I wrote a little post (New Piece by Jean Lambert-Wild, July 20) on the performances of Jean Lambert-Wild at the Avignon Festival. Apparently, I misunderstood exactly what Lambert-Wild had planned for his final performance there, where he is enclosed in a sarcophagus watching television. The piece is called My Story is not a Loft, a reference to the terrible French reality TV show called Loft Story. Lambert-Wild is enclosed in a sarcophagus for 48 hours, he is fed intravenously, and he does watch a television, and only the visitors can change the channel. However, if you pay 1 euro to change the channel and do so, you will also be administering a small electric shock to the artist through electrodes attached to his skin, as I learned in a review (Lambert-wild s'inflige le supplice du zapping, July 26) by Bruno Masi for Libération (my translation):
It is 9 pm on Sunday, and the director Jean Lambert-Wild is readying himself to go into his bottle, a glass sarcophagus three meters long. He will live inside it for 48 hours, while being fed intravenously. The mattress is covered with stuffed animals of all colors. Above he bid, there is a television. In front of the sarcophagues, there is a large red button: the visitor slides a euro coin into the slot and pushes the buzzer to change the channel. For one or two minutes, he can choose whatever program he likes. Each use of the remote control generates an electric charge that runs through the guinea pig's body. [...]For some reason, he is also carrying a military rifle. I am surprised that anyone has had the guts to do this, but apparently they have. According to this article, people do change the channels, even though the shocks cause Lambert-Wild to writhe and grimace. Yikes.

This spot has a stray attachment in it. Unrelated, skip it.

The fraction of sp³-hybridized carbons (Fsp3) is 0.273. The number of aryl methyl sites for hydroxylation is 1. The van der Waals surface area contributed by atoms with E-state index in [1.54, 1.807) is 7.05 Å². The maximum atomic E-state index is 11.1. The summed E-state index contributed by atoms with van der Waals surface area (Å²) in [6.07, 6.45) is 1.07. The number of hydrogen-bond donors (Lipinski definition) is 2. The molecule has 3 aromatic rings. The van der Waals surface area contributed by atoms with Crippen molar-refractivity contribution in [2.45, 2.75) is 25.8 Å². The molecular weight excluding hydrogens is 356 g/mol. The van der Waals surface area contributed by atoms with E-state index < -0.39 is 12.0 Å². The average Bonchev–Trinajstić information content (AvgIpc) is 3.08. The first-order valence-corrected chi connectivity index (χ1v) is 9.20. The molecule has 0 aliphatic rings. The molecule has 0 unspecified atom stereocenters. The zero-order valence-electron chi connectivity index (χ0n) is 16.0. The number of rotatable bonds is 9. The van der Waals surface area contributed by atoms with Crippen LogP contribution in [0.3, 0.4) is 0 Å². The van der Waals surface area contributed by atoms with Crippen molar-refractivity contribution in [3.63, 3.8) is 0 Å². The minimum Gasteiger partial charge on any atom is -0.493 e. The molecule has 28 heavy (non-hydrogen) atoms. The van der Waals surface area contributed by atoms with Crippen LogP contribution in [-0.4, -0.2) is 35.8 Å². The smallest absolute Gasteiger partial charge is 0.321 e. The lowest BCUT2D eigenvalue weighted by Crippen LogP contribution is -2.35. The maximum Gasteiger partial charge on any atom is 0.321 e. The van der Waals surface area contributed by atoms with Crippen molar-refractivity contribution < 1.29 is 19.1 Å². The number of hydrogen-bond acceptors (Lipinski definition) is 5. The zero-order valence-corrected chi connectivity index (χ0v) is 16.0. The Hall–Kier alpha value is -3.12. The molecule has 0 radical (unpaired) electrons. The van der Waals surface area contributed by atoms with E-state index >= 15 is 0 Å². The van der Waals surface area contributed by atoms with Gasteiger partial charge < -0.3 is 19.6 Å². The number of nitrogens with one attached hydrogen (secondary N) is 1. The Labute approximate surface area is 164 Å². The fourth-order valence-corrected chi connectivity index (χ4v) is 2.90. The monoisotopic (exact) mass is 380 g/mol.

Seated on the edge of the fountain in the Saint-Louis cloister, Jean Lambert-Wild stares at the many photographers who have come to immortalize his submersion. Silent, he glues electrodes to his neck and stomach. Someone brings him a glass of water, and then he goes to his bed. Once the glass is sealed, the game can begin. As a sort of introduction to the project, Jean Lambert-Wild has written these sentences: "The media are not a medium for any life. Our television screens are the mirrors of a starved city that nourishes its children on the dejection of their parents. Thus are we drawn into an endless life of humiliation, where we haggardly never turn off our televisions, for fear of disappearing."